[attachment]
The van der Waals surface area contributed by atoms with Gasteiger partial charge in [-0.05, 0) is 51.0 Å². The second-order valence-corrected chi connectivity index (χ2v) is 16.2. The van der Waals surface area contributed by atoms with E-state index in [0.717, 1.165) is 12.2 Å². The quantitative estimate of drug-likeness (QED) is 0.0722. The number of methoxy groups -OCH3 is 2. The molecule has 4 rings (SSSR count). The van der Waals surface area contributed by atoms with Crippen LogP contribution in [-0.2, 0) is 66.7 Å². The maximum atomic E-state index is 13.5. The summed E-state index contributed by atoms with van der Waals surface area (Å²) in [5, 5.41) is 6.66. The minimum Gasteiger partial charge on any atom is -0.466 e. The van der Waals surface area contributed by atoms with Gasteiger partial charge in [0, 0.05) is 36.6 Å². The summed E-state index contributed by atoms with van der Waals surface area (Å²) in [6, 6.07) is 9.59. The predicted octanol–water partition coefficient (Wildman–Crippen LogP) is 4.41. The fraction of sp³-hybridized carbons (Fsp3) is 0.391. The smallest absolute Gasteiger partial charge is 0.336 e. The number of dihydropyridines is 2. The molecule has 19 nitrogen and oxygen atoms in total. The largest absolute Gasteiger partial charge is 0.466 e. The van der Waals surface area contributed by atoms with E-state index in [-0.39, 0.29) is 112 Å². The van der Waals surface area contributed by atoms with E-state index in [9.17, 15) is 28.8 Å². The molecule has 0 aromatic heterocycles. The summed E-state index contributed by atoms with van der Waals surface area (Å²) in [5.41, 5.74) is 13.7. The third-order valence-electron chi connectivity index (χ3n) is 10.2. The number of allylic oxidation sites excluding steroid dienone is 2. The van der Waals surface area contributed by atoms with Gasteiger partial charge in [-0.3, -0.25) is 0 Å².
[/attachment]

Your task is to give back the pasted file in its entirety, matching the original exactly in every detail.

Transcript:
The van der Waals surface area contributed by atoms with Gasteiger partial charge in [-0.05, 0) is 51.0 Å². The second-order valence-corrected chi connectivity index (χ2v) is 16.2. The van der Waals surface area contributed by atoms with E-state index in [0.717, 1.165) is 12.2 Å². The quantitative estimate of drug-likeness (QED) is 0.0722. The number of methoxy groups -OCH3 is 2. The molecule has 4 rings (SSSR count). The van der Waals surface area contributed by atoms with Crippen LogP contribution in [-0.2, 0) is 66.7 Å². The maximum atomic E-state index is 13.5. The summed E-state index contributed by atoms with van der Waals surface area (Å²) in [5, 5.41) is 6.66. The minimum Gasteiger partial charge on any atom is -0.466 e. The van der Waals surface area contributed by atoms with Gasteiger partial charge in [0, 0.05) is 36.6 Å². The summed E-state index contributed by atoms with van der Waals surface area (Å²) in [6, 6.07) is 9.59. The predicted octanol–water partition coefficient (Wildman–Crippen LogP) is 4.41. The fraction of sp³-hybridized carbons (Fsp3) is 0.391. The smallest absolute Gasteiger partial charge is 0.336 e. The number of dihydropyridines is 2. The molecule has 19 nitrogen and oxygen atoms in total. The largest absolute Gasteiger partial charge is 0.466 e. The van der Waals surface area contributed by atoms with E-state index in [-0.39, 0.29) is 112 Å². The van der Waals surface area contributed by atoms with E-state index in [9.17, 15) is 28.8 Å². The molecule has 0 aromatic heterocycles. The summed E-state index contributed by atoms with van der Waals surface area (Å²) in [5.41, 5.74) is 13.7. The third-order valence-electron chi connectivity index (χ3n) is 10.2. The number of allylic oxidation sites excluding steroid dienone is 2. The van der Waals surface area contributed by atoms with Gasteiger partial charge in [-0.3, -0.25) is 0 Å².